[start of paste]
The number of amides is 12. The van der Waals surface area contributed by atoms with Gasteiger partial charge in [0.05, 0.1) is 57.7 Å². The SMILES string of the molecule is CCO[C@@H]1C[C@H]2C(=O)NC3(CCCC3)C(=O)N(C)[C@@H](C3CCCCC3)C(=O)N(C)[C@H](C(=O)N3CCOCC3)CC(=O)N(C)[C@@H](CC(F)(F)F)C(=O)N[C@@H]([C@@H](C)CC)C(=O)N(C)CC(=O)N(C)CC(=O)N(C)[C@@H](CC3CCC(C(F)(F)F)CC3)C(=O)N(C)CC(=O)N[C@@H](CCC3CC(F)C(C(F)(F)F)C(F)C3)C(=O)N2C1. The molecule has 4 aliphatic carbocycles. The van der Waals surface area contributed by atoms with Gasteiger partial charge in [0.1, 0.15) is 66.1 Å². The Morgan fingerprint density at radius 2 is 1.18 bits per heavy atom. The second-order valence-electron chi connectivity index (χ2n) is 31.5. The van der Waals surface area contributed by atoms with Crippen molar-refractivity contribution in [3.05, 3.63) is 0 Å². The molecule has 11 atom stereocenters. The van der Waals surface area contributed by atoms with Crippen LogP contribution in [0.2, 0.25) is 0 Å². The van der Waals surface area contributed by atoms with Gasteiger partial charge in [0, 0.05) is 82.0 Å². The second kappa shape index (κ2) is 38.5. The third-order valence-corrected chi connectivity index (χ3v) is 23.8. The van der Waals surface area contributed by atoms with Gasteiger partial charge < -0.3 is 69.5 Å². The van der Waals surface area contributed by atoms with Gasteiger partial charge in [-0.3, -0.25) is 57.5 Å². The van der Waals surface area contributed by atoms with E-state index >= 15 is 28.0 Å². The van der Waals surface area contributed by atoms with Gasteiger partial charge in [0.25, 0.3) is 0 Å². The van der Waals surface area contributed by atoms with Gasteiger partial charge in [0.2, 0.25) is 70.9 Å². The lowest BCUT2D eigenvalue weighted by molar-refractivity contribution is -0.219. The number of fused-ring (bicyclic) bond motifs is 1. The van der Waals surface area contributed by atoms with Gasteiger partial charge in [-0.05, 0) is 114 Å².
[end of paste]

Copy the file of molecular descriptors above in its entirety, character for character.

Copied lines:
The number of amides is 12. The van der Waals surface area contributed by atoms with Gasteiger partial charge in [0.05, 0.1) is 57.7 Å². The SMILES string of the molecule is CCO[C@@H]1C[C@H]2C(=O)NC3(CCCC3)C(=O)N(C)[C@@H](C3CCCCC3)C(=O)N(C)[C@H](C(=O)N3CCOCC3)CC(=O)N(C)[C@@H](CC(F)(F)F)C(=O)N[C@@H]([C@@H](C)CC)C(=O)N(C)CC(=O)N(C)CC(=O)N(C)[C@@H](CC3CCC(C(F)(F)F)CC3)C(=O)N(C)CC(=O)N[C@@H](CCC3CC(F)C(C(F)(F)F)C(F)C3)C(=O)N2C1. The molecule has 4 aliphatic carbocycles. The van der Waals surface area contributed by atoms with Gasteiger partial charge in [0.1, 0.15) is 66.1 Å². The Morgan fingerprint density at radius 2 is 1.18 bits per heavy atom. The second-order valence-electron chi connectivity index (χ2n) is 31.5. The van der Waals surface area contributed by atoms with Crippen molar-refractivity contribution in [3.05, 3.63) is 0 Å². The molecule has 11 atom stereocenters. The van der Waals surface area contributed by atoms with Crippen LogP contribution in [0.2, 0.25) is 0 Å². The van der Waals surface area contributed by atoms with Gasteiger partial charge in [0, 0.05) is 82.0 Å². The second kappa shape index (κ2) is 38.5. The third-order valence-corrected chi connectivity index (χ3v) is 23.8. The van der Waals surface area contributed by atoms with Gasteiger partial charge < -0.3 is 69.5 Å². The van der Waals surface area contributed by atoms with Gasteiger partial charge in [-0.3, -0.25) is 57.5 Å². The van der Waals surface area contributed by atoms with E-state index >= 15 is 28.0 Å². The van der Waals surface area contributed by atoms with Gasteiger partial charge in [0.25, 0.3) is 0 Å². The van der Waals surface area contributed by atoms with Gasteiger partial charge in [0.2, 0.25) is 70.9 Å². The lowest BCUT2D eigenvalue weighted by molar-refractivity contribution is -0.219. The number of fused-ring (bicyclic) bond motifs is 1. The van der Waals surface area contributed by atoms with Gasteiger partial charge in [-0.05, 0) is 114 Å².